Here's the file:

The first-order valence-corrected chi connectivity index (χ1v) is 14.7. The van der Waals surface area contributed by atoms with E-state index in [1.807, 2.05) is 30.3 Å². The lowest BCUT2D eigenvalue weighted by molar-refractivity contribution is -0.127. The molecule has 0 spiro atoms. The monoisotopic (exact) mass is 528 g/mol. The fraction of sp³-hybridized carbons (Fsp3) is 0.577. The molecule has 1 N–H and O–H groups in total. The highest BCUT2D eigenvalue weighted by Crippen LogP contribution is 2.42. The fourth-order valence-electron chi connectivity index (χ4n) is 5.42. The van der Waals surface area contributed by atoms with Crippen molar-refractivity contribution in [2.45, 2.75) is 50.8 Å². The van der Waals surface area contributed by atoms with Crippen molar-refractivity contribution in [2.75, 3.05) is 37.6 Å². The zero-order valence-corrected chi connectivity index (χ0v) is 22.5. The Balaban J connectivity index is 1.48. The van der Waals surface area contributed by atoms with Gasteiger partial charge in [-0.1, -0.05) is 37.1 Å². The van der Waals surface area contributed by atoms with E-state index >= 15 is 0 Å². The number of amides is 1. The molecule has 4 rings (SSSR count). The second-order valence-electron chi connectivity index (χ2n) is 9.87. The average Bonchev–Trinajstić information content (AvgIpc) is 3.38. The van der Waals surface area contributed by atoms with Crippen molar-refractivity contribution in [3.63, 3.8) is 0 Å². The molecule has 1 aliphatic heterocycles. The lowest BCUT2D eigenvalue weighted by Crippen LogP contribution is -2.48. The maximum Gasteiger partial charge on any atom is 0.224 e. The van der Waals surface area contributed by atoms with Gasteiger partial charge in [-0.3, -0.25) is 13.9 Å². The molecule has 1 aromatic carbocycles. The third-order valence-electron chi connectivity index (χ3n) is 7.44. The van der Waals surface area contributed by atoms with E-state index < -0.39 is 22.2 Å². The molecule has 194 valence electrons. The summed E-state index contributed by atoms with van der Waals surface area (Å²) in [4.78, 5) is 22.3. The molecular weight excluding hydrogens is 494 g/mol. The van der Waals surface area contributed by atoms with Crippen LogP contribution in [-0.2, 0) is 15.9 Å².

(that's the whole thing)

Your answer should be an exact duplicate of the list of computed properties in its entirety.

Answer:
The first-order valence-corrected chi connectivity index (χ1v) is 14.7. The van der Waals surface area contributed by atoms with E-state index in [1.807, 2.05) is 30.3 Å². The lowest BCUT2D eigenvalue weighted by molar-refractivity contribution is -0.127. The molecule has 0 spiro atoms. The monoisotopic (exact) mass is 528 g/mol. The fraction of sp³-hybridized carbons (Fsp3) is 0.577. The molecule has 1 N–H and O–H groups in total. The highest BCUT2D eigenvalue weighted by Crippen LogP contribution is 2.42. The fourth-order valence-electron chi connectivity index (χ4n) is 5.42. The van der Waals surface area contributed by atoms with Crippen molar-refractivity contribution in [2.45, 2.75) is 50.8 Å². The van der Waals surface area contributed by atoms with Crippen molar-refractivity contribution in [2.75, 3.05) is 37.6 Å². The zero-order valence-corrected chi connectivity index (χ0v) is 22.5. The Balaban J connectivity index is 1.48. The van der Waals surface area contributed by atoms with Gasteiger partial charge in [-0.1, -0.05) is 37.1 Å². The van der Waals surface area contributed by atoms with E-state index >= 15 is 0 Å². The number of amides is 1. The molecule has 4 rings (SSSR count). The second-order valence-electron chi connectivity index (χ2n) is 9.87. The average Bonchev–Trinajstić information content (AvgIpc) is 3.38. The van der Waals surface area contributed by atoms with Crippen molar-refractivity contribution in [3.63, 3.8) is 0 Å². The molecule has 1 aliphatic heterocycles. The lowest BCUT2D eigenvalue weighted by Crippen LogP contribution is -2.48. The maximum Gasteiger partial charge on any atom is 0.224 e. The van der Waals surface area contributed by atoms with Gasteiger partial charge in [-0.3, -0.25) is 13.9 Å². The molecule has 1 aromatic carbocycles. The third-order valence-electron chi connectivity index (χ3n) is 7.44. The van der Waals surface area contributed by atoms with E-state index < -0.39 is 22.2 Å². The molecule has 194 valence electrons. The summed E-state index contributed by atoms with van der Waals surface area (Å²) in [4.78, 5) is 22.3. The molecular weight excluding hydrogens is 494 g/mol. The van der Waals surface area contributed by atoms with Crippen LogP contribution in [-0.2, 0) is 15.9 Å².